December saw the annual gathering of the Fall Meeting of the American Geological Union in San Francisco; the release of Global Trends 2030: Alternative Worlds from the Director on National Intelligence office of the United States of America.
Global Trends 2030: Alternative Worlds
Director on National Intelligence, National Intelligence Council
On Monday December 10, 2012 the Office of the Director of National Intelligence released the National Intelligence Council’s (NIC) latest Global Trends report, Global Trends 2030: Alternative Worlds. The Global Trends project engages expertise from outside government on factors of such as globalization, demography and the environment, producing a forward-looking document to aid policymakers in their long term planning on key issues of worldwide importance. Read Global Trends 2030: Alternative Worlds.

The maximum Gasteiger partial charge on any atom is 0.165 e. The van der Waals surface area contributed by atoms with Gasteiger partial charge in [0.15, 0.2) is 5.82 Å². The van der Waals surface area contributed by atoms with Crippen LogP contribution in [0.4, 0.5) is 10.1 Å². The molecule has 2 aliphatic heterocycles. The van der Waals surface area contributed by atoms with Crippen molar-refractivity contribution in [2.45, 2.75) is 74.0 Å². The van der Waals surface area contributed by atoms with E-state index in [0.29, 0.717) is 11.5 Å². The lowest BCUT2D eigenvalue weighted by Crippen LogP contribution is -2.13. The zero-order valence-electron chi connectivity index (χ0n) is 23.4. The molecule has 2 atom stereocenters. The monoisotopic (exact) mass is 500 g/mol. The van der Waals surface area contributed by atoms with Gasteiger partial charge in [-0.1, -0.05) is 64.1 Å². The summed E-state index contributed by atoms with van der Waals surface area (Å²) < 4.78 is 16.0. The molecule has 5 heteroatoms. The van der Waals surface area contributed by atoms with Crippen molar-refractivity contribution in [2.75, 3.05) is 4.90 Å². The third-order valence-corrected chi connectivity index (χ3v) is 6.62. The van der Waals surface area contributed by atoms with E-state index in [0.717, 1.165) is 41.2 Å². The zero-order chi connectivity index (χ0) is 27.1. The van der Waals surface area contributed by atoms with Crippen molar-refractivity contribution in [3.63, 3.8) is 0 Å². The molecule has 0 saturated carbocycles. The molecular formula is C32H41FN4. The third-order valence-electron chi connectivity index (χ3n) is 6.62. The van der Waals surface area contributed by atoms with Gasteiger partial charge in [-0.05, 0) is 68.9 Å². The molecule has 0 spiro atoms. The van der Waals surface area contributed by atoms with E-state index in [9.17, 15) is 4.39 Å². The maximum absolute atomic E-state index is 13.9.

AGU Fall Meeting
Notable Climate Related Talks outlined on Real Climate
Charney Lecture: Drew Shindell “Mitigating Near-Term Climate Change While Advancing Human Development”
Nye Lecture: Elizabeth Morris: “Hot Ice and Wondrous Strange Snow: Three-Phase Mixtures or Something More?”
Sagan Lecture: Piers Sellers “The Race to Understand a Changing Planet”
Schneider Lecture: Warren Washington: “The Transformation of Climate Models to Earth System Models and their Role in Policy Development and Decision Support”
Tyndall Lecture: (Our very own) Ray Pierrehumbert: “Successful Predictions”
A two minute video about crop yield productivity with global warming.
Yields increase with temperature:
- up to 29º celsius for Corn
- 30º celcius for Soybeans
- and 32º celsius for Cotton.
Temperatures above these thresholds are harmful to yield. The slope of the yield decline above the optimum is significantly steeper than the incline up to the threshold temperatures. Thus the response to temperatures above the thresholds is a non-linear/asymmetric response.
Yields are predicted to decrease by 30 to 45% under the slowest B1 scenario by the end of the century.
Yields are predicted to decrease by 63 to 82% under the most rapid warming scenario under the A1F1 Hadley 3 model.